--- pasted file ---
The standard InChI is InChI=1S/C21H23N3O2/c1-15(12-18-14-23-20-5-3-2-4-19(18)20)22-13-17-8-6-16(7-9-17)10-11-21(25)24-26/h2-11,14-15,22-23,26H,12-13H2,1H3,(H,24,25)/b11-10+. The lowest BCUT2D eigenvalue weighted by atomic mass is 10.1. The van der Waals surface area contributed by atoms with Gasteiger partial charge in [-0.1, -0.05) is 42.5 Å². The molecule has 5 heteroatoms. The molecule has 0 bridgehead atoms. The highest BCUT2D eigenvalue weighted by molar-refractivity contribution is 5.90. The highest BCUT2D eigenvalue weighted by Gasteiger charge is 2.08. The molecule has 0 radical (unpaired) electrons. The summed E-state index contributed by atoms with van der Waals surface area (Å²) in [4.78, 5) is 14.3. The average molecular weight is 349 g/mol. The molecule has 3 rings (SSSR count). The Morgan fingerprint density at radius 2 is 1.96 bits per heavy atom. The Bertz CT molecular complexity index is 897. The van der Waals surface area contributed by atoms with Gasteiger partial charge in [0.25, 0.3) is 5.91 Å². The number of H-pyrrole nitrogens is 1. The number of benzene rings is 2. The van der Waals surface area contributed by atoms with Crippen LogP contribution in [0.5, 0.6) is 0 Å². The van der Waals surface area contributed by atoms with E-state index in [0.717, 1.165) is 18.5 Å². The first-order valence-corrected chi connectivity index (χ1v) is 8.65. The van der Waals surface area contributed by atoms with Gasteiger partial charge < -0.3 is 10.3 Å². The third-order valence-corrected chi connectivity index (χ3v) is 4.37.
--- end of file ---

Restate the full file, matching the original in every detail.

The standard InChI is InChI=1S/C21H23N3O2/c1-15(12-18-14-23-20-5-3-2-4-19(18)20)22-13-17-8-6-16(7-9-17)10-11-21(25)24-26/h2-11,14-15,22-23,26H,12-13H2,1H3,(H,24,25)/b11-10+. The lowest BCUT2D eigenvalue weighted by atomic mass is 10.1. The van der Waals surface area contributed by atoms with Gasteiger partial charge in [-0.1, -0.05) is 42.5 Å². The molecule has 5 heteroatoms. The molecule has 0 bridgehead atoms. The highest BCUT2D eigenvalue weighted by molar-refractivity contribution is 5.90. The highest BCUT2D eigenvalue weighted by Gasteiger charge is 2.08. The molecule has 0 radical (unpaired) electrons. The summed E-state index contributed by atoms with van der Waals surface area (Å²) in [4.78, 5) is 14.3. The average molecular weight is 349 g/mol. The molecule has 3 rings (SSSR count). The Morgan fingerprint density at radius 2 is 1.96 bits per heavy atom. The Bertz CT molecular complexity index is 897. The van der Waals surface area contributed by atoms with Gasteiger partial charge in [0.25, 0.3) is 5.91 Å². The number of H-pyrrole nitrogens is 1. The number of benzene rings is 2. The van der Waals surface area contributed by atoms with Crippen LogP contribution in [0.5, 0.6) is 0 Å². The van der Waals surface area contributed by atoms with E-state index in [0.717, 1.165) is 18.5 Å². The first-order valence-corrected chi connectivity index (χ1v) is 8.65. The van der Waals surface area contributed by atoms with Gasteiger partial charge < -0.3 is 10.3 Å². The third-order valence-corrected chi connectivity index (χ3v) is 4.37.